I think HBase should find all of this challenging and flattering. Challenging because we know how we can do better along the dimensions of your testing and you are kicking us pretty hard. Flattering because by inference we seem to be worth kicking.
But this misses the point, and reduces what should be a serious discussion of the tradeoffs between Java and C++ to a cariacture. Furthermore, nobody sells HBase. (Not in the Hypertable or Datastax sense. Commercial companies bundle HBase but they do so by including a totally free and zero cost software distribution.) Instead it is voluntarily chosen for hundreds of large installations all over the world, some of them built and run by the smartest guys I have ever encountered in my life. Hypertable would have us believe we are all making foolish choices. While it is true that we all on some level have to deal with the Java heap, only Hypertable seems to not be able to make it work. I find that unsurprising. After all, until you can find some way to break it, you don’t have any kind of marketing story.
This remineded me of the quote from Jonathan Ellis’s Dealing With JVM Limitations in Apache Cassandra:
Cliff Click: Many concurrent algorithms are very easy to write with a GC and totally hard (to down right impossible) using explicit free.
As I was expecting, there are quite a few good things that will come out from this benchmark for both long time HBase users, but also for new adopters.
Original title and link: What HBase Learned From the Hypertable vs HBase Benchmark ( ©myNoSQL)
A great post by Olivier Mallassi on a topic that comes up very often: how do data grids and NoSQL databases compare?
- Data Grids enable you controlling the way data is stored. They all have default implementation (Gigaspaces offers RDBMS by default, Gemfire offers file and disk based storage by default….) but in all cases, you can choose the one that fits your needs: do you need to store data, do you need to relieve the existing databases….
- In order to minimize the latency, data grids enable you to store data synchronously (write-through) or asynchronously (write-behind) on disk. You can also define overflow strategies. In that case, data is store in memory up to a treshold where data is flushed on disk (following algorithms like LRU …). NoSQL solutions have not been designed to provide these features.
- Data grids enable you developing Event Driven Architecture.
- Querying is maybe the point on which pure NoSQL solutions and data grids are merging.
- Data grids enable near-cache topologies.
Taking a step back you’ll notice that there are actually more similarities than differences. While Oliver Mallasi lists the above points as features that prove data grids as being more configurable and so more adaptable, some of these do exist also in the NoSQL databases taking different forms:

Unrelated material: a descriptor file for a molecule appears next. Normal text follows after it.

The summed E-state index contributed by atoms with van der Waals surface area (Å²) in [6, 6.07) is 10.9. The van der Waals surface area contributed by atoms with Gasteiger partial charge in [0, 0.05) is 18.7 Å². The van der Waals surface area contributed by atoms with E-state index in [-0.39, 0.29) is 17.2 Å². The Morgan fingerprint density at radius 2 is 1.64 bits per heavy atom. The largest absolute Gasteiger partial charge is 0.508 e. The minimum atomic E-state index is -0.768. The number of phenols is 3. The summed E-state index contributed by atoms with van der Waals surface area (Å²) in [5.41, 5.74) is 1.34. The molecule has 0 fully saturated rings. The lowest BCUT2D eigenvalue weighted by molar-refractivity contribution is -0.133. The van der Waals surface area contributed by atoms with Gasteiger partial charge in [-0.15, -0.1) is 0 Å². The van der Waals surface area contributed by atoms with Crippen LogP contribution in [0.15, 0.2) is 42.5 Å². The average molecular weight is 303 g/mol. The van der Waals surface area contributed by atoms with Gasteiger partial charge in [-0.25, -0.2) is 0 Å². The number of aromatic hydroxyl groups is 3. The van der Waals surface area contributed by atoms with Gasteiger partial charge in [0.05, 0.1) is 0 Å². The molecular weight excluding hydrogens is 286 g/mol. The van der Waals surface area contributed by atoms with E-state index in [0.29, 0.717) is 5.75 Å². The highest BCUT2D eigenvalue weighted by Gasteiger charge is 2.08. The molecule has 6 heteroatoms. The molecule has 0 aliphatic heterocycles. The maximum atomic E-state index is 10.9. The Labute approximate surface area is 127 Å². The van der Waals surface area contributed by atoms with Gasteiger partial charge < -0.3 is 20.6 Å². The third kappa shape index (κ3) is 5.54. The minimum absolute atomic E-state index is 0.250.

- pluggable storage backends. Not many of the NoSQL databases have this feature,but Riak and Project Voldemort are offering different solutions that are optimized for specific scenarios.
- replicated and durable writes. Not the same as synchronous vs asynchronous writes, but a different perspective on writes.
- Notification mechanisms. Once again not all of the NoSQL databases support notification mechanisms, but a couple of them have offer some interesting approaches:
- Most of the NoSQL database have local per-node caches.
With these, I’ve probably made things even blurrier. But let me try to draw a line between data grids and NoSQL databases. Data grids are optimized for handling data in memory. Everything that spills over is secondary. On the other hand, NoSQL databases are for storing data. Thus they focus on how they organize data (on disk or in memory) and optimize access to it. Data grids are a processing/architectural model. NoSQL databases are storage solutions.
Original title and link: Data Grid or NoSQL? What are the common points? The main differences? ( ©myNoSQL)
Though it looks like mongo-store demonstrates the best overall performance, it should be noted that a mongo server is unlikely to be used solely for caching (the same applies to redis), it is likely that non-caching related queries will be running concurrently on a mongo/redis server which could affect the suitability of these benchkmarks.
I’m not a Rails user, so please take these with a grain of salt:
without knowing the size of the cached objects, at 20000 iterations most probably neither MongoDB, nor Redis have had to persist to disk.
This means that all three of memcached, MongoDB, Redis stored data in memory only
if no custom object serialization is used by any of the memcached, MongoDB, Redis caches, then the performance difference is mostly caused by the performance of the driver